Under some circumstances, the opinions of the treating physicians are to be accorded controlling weight. Even where the opinions of the treating physicians of the claimant are not accorded controlling weight, the Commissioner is obligated to weigh all medical opinions in light of a broad range of factors, including the examining relationship, the treatment relationship, length of treatment, nature and extent of the treatment relationship, supportability of the opinions in the medical record, consistency, and whether the treating physician was a specialist. Id. §§ 404.1527(c)(l)-(5). The Commissioner is obligated to weigh the findings and opinions of treating physicians and to give "good reasons" in the written decision for the weight given to a treating source's opinions. SSR 96-2P, 61 Fed. Reg. 34490, 34492 (July 2, 1996).


Plaintiffs claim for disability is based upon a combination of various physical and mental impairments, with an alleged onset date of June 9, 2011. Tr. 10. The ALJ found that Plaintiff has severe physical impairments, including chronic obstructive pulmonary disease ("COPD"), emphysema, and chostochondritis. Tr. 12. The ALJ found that the chostochondritis limited Plaintiff to light work. Tr. 15. Plaintiff does not contest the ALJ's findings regarding his physical impairments.

The ALJ also found that Plaintiff suffered from severe mental impairments, including depression, anxiety, and panic attacks. Tr. 12. These findings are supported by records from Plaintiffs treating psychiatrist, Dr. Myers, and a treating internist, Dr. Scott Weikle. The record indicates Dr. Weikle treated Plaintiff from March 2009 until October 2009, and Dr. Myers treated Plaintiff from July 2011 until September 2013. Tr. 358-9, 361, 363, 365, 366-7, 368-9, 370, 448, 449, 450, 451-2, 453, 454, 456, 458. The ALJ concluded that with an accommodation for Plaintiffs mental impairments (limiting him to work involving "simple, routine, repetitive tasks"), he was not disabled under the Social Security Act. Tr. 15.

The heart of the dispute on appeal concerns the ALJ's evaluation and weighing of the opinions of a treating physician, Dr. Myers, a board certified psychiatrist. Under the Treating Physician Rule, such an opinion is normally given the greatest weight. The record contains Dr. Myers' office records as well as responses to a questionnaire. These responses to the questionnaire indicated that Plaintiff suffered from a major depressive disorder, an anxiety disorder and an attention deficit disorder with hyperactivity. Tr. 459. Dr. Myers findings also included "chronic persistent irritability ... with episodes of depression and sadness." Tr. 460. Dr. Myers opined that Plaintiffs "emotional lability, irritability, and anxiety" would interfere with his work performance and would create "marked" problems with social functioning, concentration and interaction with supervisors, co-workers and the public. Id. He also offered the opinion that Plaintiffs mental condition would result in his missing work more than 3 days per month. Id. It is undisputed that if Plaintiff s condition resulted in 3 or more absences per month, Plaintiff would be disabled because there would not be jobs in significant numbers the national marketplace he could perform.[1] Tr. 53-54.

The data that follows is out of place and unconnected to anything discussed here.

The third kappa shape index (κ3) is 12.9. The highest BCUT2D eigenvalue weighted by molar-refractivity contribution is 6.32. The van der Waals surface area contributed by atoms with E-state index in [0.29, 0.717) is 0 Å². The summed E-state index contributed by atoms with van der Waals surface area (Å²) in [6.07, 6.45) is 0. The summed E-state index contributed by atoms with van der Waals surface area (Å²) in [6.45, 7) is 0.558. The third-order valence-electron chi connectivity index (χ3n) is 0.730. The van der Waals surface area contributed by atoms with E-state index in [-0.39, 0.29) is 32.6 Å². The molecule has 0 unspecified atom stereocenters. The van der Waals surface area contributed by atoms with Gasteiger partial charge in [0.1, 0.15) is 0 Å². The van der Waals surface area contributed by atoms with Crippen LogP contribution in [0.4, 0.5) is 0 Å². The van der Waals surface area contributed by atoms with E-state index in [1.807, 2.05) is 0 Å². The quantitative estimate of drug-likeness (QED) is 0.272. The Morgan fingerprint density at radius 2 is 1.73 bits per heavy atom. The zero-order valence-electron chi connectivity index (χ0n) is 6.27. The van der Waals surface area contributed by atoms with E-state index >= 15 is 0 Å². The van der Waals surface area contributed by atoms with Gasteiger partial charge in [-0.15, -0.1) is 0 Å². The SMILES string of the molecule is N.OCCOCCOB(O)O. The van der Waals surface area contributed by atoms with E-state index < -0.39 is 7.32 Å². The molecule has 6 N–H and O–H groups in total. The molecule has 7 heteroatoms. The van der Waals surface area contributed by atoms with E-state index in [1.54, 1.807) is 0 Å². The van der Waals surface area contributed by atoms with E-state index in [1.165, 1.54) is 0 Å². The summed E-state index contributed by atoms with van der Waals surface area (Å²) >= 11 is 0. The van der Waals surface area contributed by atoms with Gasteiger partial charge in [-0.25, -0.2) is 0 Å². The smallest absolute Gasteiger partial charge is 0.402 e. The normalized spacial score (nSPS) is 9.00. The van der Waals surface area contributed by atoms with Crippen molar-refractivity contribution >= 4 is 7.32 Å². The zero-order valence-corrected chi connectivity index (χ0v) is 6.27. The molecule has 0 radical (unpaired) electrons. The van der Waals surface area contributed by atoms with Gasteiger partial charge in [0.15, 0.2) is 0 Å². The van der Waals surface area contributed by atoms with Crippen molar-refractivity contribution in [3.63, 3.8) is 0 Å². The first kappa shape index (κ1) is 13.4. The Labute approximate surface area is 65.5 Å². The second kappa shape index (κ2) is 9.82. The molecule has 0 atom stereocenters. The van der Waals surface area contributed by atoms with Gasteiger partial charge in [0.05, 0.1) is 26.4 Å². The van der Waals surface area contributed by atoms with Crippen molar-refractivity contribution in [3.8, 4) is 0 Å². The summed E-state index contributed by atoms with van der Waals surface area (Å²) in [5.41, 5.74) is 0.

The record also contained an opinion provided by a non-examining and non-treating evaluator, Dr. Ronnie Ronin, a licensed psychologist. A pre-printed questionnaire was completed by Dr. Ronin on December 17, 2009, and concluded that while Plaintiff suffered from affective and anxiety disorders, neither of these disorders was severe. Tr. 374-387. Dr. Ronin's evaluation was performed 18 months before Plaintiffs alleged onset date for disability (June 9, 2011) and prior to the period in which Dr. Myers treated Plaintiff. Consequently, Dr. Ronin did not have the benefit of Dr. Myers' findings or opinions at the time he prepared his report. The only mental health assessments in the record that were performed after Plaintiffs alleged onset date were prepared by Dr. Myers.

The ALJ gave "limited weight" to the opinions of Dr. Myers. An office evaluation of July 28, 2011, prepared after Dr. Myers' first office visit with Plaintiff, was given "limited weight" by the ALJ because "[w]hile the claimant does have a diagnosis of depression, it does not rise to the level of complete disability." Tr. 16. Dr. Myers' July 2011 evaluation did not state the opinion that Plaintiff was disabled (because of depression or any other reason), but did diagnose Plaintiff with major depressive disorder, recurrent; anxiety disorder, NOS; attention deficit disorder with hyperactivity, and "rule out bipolar disorder." Tr. 451. These diagnoses, made ...